Traffic-Signal Timing on Hwy. 12 Designed to Optimize Safety, Efficiency

MDOT system based on study of traffic patterns during peak usage hours

Ever sit at a traffic signal on Highway 12 and wonder why it takes so long to turn green? The answer lies in hours of research and modeling aimed at keeping drivers safe and traffic flowing, particularly during peak usage hours.

As one of Starkville’s busiest corridors, the thoroughfare features more than a dozen traffic signals whose timings are based on a system developed by the Mississippi Department of Transportation to analyze and control traffic. Because timings focus on effectively managing large traffic volumes, drivers may experience longer wait times during off-peak hours.

“We’re listening to feedback from residents as we continue working with MDOT to improve the timing of traffic signals along Highway 12,” said Terry Kemp, general manager of Starkville Utilities. “It’s an ongoing process to gain a better understanding of traffic patterns and ensure that signals are programmed with driver safety and optimum traffic flow in mind.”

Kemp pointed out that traffic volume on Highway 12 has steadily increased over the past 10 years, which has required MDOT to upgrade signal technology along the state highway to control larger numbers of vehicles.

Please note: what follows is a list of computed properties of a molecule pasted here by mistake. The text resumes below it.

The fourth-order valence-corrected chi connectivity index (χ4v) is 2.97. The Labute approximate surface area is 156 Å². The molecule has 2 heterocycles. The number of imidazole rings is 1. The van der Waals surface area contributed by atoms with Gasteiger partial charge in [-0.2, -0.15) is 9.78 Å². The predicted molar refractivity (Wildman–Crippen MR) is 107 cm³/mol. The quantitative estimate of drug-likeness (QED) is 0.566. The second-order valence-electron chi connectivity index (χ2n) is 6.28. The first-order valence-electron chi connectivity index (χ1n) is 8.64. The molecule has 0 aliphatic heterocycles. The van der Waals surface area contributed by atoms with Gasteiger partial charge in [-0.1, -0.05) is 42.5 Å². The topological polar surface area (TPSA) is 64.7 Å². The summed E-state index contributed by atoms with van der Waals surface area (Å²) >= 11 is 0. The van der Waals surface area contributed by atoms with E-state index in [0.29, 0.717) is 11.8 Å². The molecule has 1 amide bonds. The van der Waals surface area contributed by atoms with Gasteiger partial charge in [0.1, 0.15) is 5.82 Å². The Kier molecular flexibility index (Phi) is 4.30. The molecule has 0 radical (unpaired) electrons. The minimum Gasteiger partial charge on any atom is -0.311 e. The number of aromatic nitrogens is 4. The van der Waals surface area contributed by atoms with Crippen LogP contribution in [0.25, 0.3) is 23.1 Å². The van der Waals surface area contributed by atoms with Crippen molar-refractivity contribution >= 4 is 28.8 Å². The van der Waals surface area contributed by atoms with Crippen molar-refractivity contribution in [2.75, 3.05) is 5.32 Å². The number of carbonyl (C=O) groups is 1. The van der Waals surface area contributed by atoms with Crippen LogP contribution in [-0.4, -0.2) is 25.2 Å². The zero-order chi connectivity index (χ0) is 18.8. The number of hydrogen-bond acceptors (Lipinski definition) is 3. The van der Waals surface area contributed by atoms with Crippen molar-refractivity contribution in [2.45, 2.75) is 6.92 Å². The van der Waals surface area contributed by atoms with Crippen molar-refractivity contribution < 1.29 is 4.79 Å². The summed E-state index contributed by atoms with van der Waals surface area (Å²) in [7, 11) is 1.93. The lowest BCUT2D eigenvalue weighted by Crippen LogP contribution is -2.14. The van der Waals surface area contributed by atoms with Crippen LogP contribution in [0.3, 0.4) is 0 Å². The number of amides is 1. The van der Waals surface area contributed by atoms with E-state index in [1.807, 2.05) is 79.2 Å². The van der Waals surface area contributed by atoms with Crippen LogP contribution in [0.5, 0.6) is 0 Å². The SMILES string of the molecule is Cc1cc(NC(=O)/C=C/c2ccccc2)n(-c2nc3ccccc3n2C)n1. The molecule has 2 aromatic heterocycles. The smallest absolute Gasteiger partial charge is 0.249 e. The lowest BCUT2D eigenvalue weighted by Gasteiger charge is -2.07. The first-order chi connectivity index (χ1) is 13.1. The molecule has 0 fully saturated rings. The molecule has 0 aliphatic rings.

MDOT coordinates Highway 12 signal timings based on data from 15 traffic signals between New Light Road and Russell Street, with optimal timings calculated for morning, evening, and midday peak hours.

When coordinated timings are in operation, the focus is on moving large groups of vehicles through the corridor and not on the independent operation of specific signals.

“Instead of signals operating as stand-alone devices, they now work within zones,” Kemp explained. “The overall effect is that a driver may wait a few seconds longer at one location but will have a more uniform and safer experience through the corridor. It’s a system that can be refined over time as MDOT gathers more data about traffic patterns.”

Effective signal timings are better accomplished when traffic is consistent and predictable, such as during morning and evening weekday commutes, rather than during off-peak hours when vehicle traffic is more random.

MDOT has operational jurisdiction over local traffic signals, which are maintained by Starkville Utilities to ensure 24/7 operations. The city maintains a priority list of Starkville’s traffic signals to see that funds are appropriately allocated for repairs, upgrades and replacements, when necessary.

“Our goal is to improve traffic flow throughout the city, and we’ll continue working with MDOT to develop better solutions for the Highway 12 corridor,” said Kemp. “Meanwhile, we encourage residents to report any problems they observe to Starkville Utilities, and we’ll see that they are promptly addressed.”

Starkville Utilities is a municipally owned and operated electric and water utility, serving more than 14,000 residences, businesses and industries in Starkville as well as the state’s largest institution of higher learning, Mississippi State University.

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